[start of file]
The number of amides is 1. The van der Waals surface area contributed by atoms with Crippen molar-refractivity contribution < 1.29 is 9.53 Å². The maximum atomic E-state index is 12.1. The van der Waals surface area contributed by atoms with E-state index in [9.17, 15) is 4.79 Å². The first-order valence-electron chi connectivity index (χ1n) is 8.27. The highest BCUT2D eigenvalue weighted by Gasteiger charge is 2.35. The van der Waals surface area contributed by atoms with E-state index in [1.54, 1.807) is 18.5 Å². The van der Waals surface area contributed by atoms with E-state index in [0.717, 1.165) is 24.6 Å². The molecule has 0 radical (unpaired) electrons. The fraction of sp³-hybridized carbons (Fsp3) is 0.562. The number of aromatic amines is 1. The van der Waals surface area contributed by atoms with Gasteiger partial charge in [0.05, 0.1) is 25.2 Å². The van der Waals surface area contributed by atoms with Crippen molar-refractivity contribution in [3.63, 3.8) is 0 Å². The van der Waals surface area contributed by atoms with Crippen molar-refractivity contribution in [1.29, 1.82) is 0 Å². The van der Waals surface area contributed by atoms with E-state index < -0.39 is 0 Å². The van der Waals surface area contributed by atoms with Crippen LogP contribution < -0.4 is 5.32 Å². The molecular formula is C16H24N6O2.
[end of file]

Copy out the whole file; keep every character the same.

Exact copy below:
The number of amides is 1. The van der Waals surface area contributed by atoms with Crippen molar-refractivity contribution < 1.29 is 9.53 Å². The maximum atomic E-state index is 12.1. The van der Waals surface area contributed by atoms with E-state index in [9.17, 15) is 4.79 Å². The first-order valence-electron chi connectivity index (χ1n) is 8.27. The highest BCUT2D eigenvalue weighted by Gasteiger charge is 2.35. The van der Waals surface area contributed by atoms with E-state index in [1.54, 1.807) is 18.5 Å². The van der Waals surface area contributed by atoms with E-state index in [0.717, 1.165) is 24.6 Å². The molecule has 0 radical (unpaired) electrons. The fraction of sp³-hybridized carbons (Fsp3) is 0.562. The number of aromatic amines is 1. The van der Waals surface area contributed by atoms with Gasteiger partial charge in [0.05, 0.1) is 25.2 Å². The van der Waals surface area contributed by atoms with Crippen molar-refractivity contribution in [3.63, 3.8) is 0 Å². The van der Waals surface area contributed by atoms with Crippen molar-refractivity contribution in [1.29, 1.82) is 0 Å². The van der Waals surface area contributed by atoms with E-state index < -0.39 is 0 Å². The van der Waals surface area contributed by atoms with Crippen LogP contribution < -0.4 is 5.32 Å². The molecular formula is C16H24N6O2.